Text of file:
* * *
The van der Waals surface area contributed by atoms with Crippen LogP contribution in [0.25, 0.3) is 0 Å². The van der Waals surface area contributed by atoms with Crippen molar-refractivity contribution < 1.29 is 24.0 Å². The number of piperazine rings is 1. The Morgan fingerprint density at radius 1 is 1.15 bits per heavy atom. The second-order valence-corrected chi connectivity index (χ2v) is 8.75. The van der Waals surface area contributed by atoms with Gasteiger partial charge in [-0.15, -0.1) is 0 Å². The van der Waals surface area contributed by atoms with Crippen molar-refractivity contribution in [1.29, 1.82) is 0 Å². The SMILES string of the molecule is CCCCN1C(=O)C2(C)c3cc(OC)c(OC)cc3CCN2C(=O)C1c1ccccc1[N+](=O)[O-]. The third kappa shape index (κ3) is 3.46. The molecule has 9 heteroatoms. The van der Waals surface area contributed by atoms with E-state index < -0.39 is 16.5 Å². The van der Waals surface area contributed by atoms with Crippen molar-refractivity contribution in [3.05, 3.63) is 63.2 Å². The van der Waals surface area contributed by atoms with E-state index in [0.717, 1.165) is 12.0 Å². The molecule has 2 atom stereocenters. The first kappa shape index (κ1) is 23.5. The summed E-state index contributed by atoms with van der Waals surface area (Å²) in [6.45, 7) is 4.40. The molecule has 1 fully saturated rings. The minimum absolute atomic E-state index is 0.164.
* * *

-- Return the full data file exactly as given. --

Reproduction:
The van der Waals surface area contributed by atoms with Crippen LogP contribution in [0.25, 0.3) is 0 Å². The van der Waals surface area contributed by atoms with Crippen molar-refractivity contribution < 1.29 is 24.0 Å². The number of piperazine rings is 1. The Morgan fingerprint density at radius 1 is 1.15 bits per heavy atom. The second-order valence-corrected chi connectivity index (χ2v) is 8.75. The van der Waals surface area contributed by atoms with Gasteiger partial charge in [-0.15, -0.1) is 0 Å². The van der Waals surface area contributed by atoms with Crippen molar-refractivity contribution in [1.29, 1.82) is 0 Å². The SMILES string of the molecule is CCCCN1C(=O)C2(C)c3cc(OC)c(OC)cc3CCN2C(=O)C1c1ccccc1[N+](=O)[O-]. The third kappa shape index (κ3) is 3.46. The molecule has 9 heteroatoms. The van der Waals surface area contributed by atoms with E-state index < -0.39 is 16.5 Å². The van der Waals surface area contributed by atoms with Crippen molar-refractivity contribution in [3.05, 3.63) is 63.2 Å². The van der Waals surface area contributed by atoms with E-state index in [0.717, 1.165) is 12.0 Å². The molecule has 2 atom stereocenters. The first kappa shape index (κ1) is 23.5. The summed E-state index contributed by atoms with van der Waals surface area (Å²) in [6.45, 7) is 4.40. The molecule has 1 fully saturated rings. The minimum absolute atomic E-state index is 0.164.